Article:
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From its beginnings, the United States has been shaped by people from many nations. Some of the men considered today to have been the founders of the United States were born far from the thirteen original colonies. Alexander Hamilton, for example, was born on the island of St. Kitts in the British West Indies. Nonetheless, issues surrounding immigration and citizenship have caused debate—and controversy- -since the 1790s.
With each new wave of immigration, Americans responded with a spectrum of attitudes ranging from the hostile to the hospitable. This primary source set offers opportunity to study the topic of immigration from the early nineteenth century to the middle of the twentieth century.
Although the United States was founded with the help and inspiration of people and ideas from various countries, some U.S. citizens have voiced suspicions of foreigners and immigrants at various times throughout its history. In 1798, a period of diplomatic tension with France culminated in the passage of a series of laws known as the Alien and Sedition Acts. Where immigration was concerned, the bill extended the period of residency required for ci ti z e n s hi p from five to fourteen years. It also allowed the president (John Adams at the time) to deport any “alien” considered to be “dangerous to the peace and safety of the United States.”
By 1800, the sentiment behind the acts had diminished, but would revive decades later as German and Irish immigrants came to the United States in larger numbers.
German and Irish immigrants left their homes for a variety of reasons, ranging from famine to political repression. However, some native-born Americans resented these new arrivals. In 1849, some organized into an anti-Catholic, anti-immigrant political group famously called the “Know-Nothings,” which derived its name from the secrecy of its members.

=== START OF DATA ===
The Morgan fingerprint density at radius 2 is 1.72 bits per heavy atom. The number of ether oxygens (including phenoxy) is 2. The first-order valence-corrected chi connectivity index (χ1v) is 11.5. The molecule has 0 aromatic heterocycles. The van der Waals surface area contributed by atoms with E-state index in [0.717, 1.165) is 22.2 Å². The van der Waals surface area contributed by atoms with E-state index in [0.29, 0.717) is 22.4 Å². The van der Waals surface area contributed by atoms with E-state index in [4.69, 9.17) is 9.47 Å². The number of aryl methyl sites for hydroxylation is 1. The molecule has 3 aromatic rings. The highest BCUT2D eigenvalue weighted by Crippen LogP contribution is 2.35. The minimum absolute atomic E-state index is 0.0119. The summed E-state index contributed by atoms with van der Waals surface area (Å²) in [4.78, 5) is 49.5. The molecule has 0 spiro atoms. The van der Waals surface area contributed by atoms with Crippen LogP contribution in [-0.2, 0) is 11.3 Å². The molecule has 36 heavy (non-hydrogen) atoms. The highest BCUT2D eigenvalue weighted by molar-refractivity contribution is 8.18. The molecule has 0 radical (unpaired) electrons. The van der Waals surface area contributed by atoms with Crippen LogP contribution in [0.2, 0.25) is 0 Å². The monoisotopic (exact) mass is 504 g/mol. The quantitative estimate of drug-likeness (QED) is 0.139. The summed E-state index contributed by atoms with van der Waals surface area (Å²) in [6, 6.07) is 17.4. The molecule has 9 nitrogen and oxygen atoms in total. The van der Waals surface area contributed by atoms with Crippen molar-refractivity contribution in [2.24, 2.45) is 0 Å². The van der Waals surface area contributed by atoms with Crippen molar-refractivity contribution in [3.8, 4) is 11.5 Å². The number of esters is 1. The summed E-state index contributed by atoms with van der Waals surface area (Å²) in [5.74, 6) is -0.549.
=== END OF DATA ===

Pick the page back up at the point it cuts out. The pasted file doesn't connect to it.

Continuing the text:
Know-Nothings believed that native-born Americans were superior to the newly arrived immigrant groups on the basis that Irish and German immigrants tended to be poorer and Catholic, which Know-Nothings took as traits of cultural and economic backwardness. The Irish, in particular, became economic scapegoats during periods of economic uncertainty, a pattern that would repeat itself during subsequent waves of immigration. Resentment toward the Irish began to abate after the Civil War when Irish American communities became more established.
During the industrial era, immigrants from various parts of Asia and Eastern and Southern Europe came in even greater numbers than those from Western Europe.
Tales of the gold rush in the American West drew thousands of Chinese immigrants into North America beginning in the 1850s, as Irish immigration peaked in the East. Like thousands of disappointed Americans, they found that their opportunities were not as bright as the gold they were seeking. These early Chinese immigrants became laborers in mines and railroads, helping to construct the Central Pacific Railroad. Others became agricultural laborers. A major downturn in the American economy during the 1870s caused a backlash against Chinese immigrants in the workforce. Coercion and violence were used to eliminate competition by Chinese laborers and businesses. This outburst influenced government action, leading to the passage of the 1882 Chinese Exclusion Act, which excluded Chinese laborers from entering the country and barred all immigrants of Chinese descent from obtaining citizenship. It was the first legislation of its kind in American history.